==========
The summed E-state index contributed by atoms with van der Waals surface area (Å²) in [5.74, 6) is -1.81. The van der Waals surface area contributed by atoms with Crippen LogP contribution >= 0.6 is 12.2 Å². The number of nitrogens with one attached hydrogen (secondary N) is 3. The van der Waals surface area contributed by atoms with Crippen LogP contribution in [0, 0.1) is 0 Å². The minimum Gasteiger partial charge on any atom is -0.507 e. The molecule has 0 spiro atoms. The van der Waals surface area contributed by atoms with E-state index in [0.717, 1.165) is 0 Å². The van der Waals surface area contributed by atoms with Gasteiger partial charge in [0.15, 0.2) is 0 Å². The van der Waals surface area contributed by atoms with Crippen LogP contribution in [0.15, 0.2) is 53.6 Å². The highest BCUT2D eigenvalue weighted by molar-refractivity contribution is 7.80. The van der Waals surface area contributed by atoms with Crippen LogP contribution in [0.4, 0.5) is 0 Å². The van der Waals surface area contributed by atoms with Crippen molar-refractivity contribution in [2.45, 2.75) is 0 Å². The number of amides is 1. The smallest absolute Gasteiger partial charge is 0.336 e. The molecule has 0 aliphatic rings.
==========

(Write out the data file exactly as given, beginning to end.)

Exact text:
The summed E-state index contributed by atoms with van der Waals surface area (Å²) in [5.74, 6) is -1.81. The van der Waals surface area contributed by atoms with Crippen LogP contribution >= 0.6 is 12.2 Å². The number of nitrogens with one attached hydrogen (secondary N) is 3. The van der Waals surface area contributed by atoms with Crippen LogP contribution in [0, 0.1) is 0 Å². The minimum Gasteiger partial charge on any atom is -0.507 e. The molecule has 0 spiro atoms. The van der Waals surface area contributed by atoms with E-state index in [0.717, 1.165) is 0 Å². The van der Waals surface area contributed by atoms with Gasteiger partial charge in [0.15, 0.2) is 0 Å². The van der Waals surface area contributed by atoms with Crippen LogP contribution in [0.15, 0.2) is 53.6 Å². The highest BCUT2D eigenvalue weighted by molar-refractivity contribution is 7.80. The van der Waals surface area contributed by atoms with Crippen LogP contribution in [0.4, 0.5) is 0 Å². The van der Waals surface area contributed by atoms with Crippen molar-refractivity contribution in [2.45, 2.75) is 0 Å². The number of amides is 1. The smallest absolute Gasteiger partial charge is 0.336 e. The molecule has 0 aliphatic rings.